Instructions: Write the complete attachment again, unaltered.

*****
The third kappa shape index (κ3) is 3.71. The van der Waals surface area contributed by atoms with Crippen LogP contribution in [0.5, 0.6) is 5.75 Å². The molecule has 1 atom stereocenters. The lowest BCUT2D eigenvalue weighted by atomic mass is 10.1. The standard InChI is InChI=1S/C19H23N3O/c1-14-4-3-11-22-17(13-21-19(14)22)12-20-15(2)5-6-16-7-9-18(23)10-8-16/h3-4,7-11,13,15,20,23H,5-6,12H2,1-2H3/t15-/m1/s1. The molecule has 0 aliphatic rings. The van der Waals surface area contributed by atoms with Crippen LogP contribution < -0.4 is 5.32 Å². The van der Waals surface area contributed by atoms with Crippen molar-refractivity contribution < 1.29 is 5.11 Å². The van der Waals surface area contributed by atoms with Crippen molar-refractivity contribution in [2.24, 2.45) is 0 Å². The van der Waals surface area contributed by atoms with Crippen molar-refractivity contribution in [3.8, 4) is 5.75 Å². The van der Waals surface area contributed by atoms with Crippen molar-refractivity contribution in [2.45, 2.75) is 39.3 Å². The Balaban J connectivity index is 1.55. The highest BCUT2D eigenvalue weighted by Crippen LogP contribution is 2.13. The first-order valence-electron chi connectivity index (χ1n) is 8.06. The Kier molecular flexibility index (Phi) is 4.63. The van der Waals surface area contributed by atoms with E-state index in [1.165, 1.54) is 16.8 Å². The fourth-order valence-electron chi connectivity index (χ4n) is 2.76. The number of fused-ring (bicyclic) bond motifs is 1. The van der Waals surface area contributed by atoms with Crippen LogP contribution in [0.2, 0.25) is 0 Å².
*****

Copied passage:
The third kappa shape index (κ3) is 3.71. The van der Waals surface area contributed by atoms with Crippen LogP contribution in [0.5, 0.6) is 5.75 Å². The molecule has 1 atom stereocenters. The lowest BCUT2D eigenvalue weighted by atomic mass is 10.1. The standard InChI is InChI=1S/C19H23N3O/c1-14-4-3-11-22-17(13-21-19(14)22)12-20-15(2)5-6-16-7-9-18(23)10-8-16/h3-4,7-11,13,15,20,23H,5-6,12H2,1-2H3/t15-/m1/s1. The molecule has 0 aliphatic rings. The van der Waals surface area contributed by atoms with Crippen LogP contribution < -0.4 is 5.32 Å². The van der Waals surface area contributed by atoms with Crippen molar-refractivity contribution < 1.29 is 5.11 Å². The van der Waals surface area contributed by atoms with Crippen molar-refractivity contribution in [2.24, 2.45) is 0 Å². The van der Waals surface area contributed by atoms with Crippen molar-refractivity contribution in [3.8, 4) is 5.75 Å². The van der Waals surface area contributed by atoms with Crippen molar-refractivity contribution in [2.45, 2.75) is 39.3 Å². The Balaban J connectivity index is 1.55. The highest BCUT2D eigenvalue weighted by Crippen LogP contribution is 2.13. The first-order valence-electron chi connectivity index (χ1n) is 8.06. The Kier molecular flexibility index (Phi) is 4.63. The van der Waals surface area contributed by atoms with E-state index in [1.165, 1.54) is 16.8 Å². The fourth-order valence-electron chi connectivity index (χ4n) is 2.76. The number of fused-ring (bicyclic) bond motifs is 1. The van der Waals surface area contributed by atoms with Crippen LogP contribution in [0.2, 0.25) is 0 Å².